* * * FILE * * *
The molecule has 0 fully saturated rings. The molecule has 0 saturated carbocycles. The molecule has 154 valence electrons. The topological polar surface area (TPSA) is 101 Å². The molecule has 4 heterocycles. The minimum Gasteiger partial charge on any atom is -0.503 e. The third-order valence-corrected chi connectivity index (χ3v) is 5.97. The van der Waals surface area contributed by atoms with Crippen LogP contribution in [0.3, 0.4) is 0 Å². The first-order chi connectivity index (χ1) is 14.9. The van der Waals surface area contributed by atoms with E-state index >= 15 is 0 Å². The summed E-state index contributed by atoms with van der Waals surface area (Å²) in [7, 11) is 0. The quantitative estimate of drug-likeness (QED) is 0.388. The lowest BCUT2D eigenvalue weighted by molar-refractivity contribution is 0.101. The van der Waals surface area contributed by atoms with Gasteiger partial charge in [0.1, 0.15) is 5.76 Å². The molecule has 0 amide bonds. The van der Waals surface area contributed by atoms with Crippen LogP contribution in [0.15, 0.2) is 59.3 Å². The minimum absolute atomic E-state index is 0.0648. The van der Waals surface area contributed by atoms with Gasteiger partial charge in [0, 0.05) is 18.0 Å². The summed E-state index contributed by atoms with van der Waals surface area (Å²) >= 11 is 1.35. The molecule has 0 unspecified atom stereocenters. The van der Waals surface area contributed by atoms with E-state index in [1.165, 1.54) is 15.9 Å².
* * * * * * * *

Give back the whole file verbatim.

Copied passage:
The molecule has 0 fully saturated rings. The molecule has 0 saturated carbocycles. The molecule has 154 valence electrons. The topological polar surface area (TPSA) is 101 Å². The molecule has 4 heterocycles. The minimum Gasteiger partial charge on any atom is -0.503 e. The third-order valence-corrected chi connectivity index (χ3v) is 5.97. The van der Waals surface area contributed by atoms with Crippen LogP contribution in [0.3, 0.4) is 0 Å². The first-order chi connectivity index (χ1) is 14.9. The van der Waals surface area contributed by atoms with E-state index >= 15 is 0 Å². The summed E-state index contributed by atoms with van der Waals surface area (Å²) in [7, 11) is 0. The quantitative estimate of drug-likeness (QED) is 0.388. The lowest BCUT2D eigenvalue weighted by molar-refractivity contribution is 0.101. The van der Waals surface area contributed by atoms with Gasteiger partial charge in [0.1, 0.15) is 5.76 Å². The molecule has 0 amide bonds. The van der Waals surface area contributed by atoms with Crippen LogP contribution in [0.15, 0.2) is 59.3 Å². The minimum absolute atomic E-state index is 0.0648. The van der Waals surface area contributed by atoms with Gasteiger partial charge in [0, 0.05) is 18.0 Å². The summed E-state index contributed by atoms with van der Waals surface area (Å²) >= 11 is 1.35. The molecule has 0 unspecified atom stereocenters. The van der Waals surface area contributed by atoms with E-state index in [1.165, 1.54) is 15.9 Å².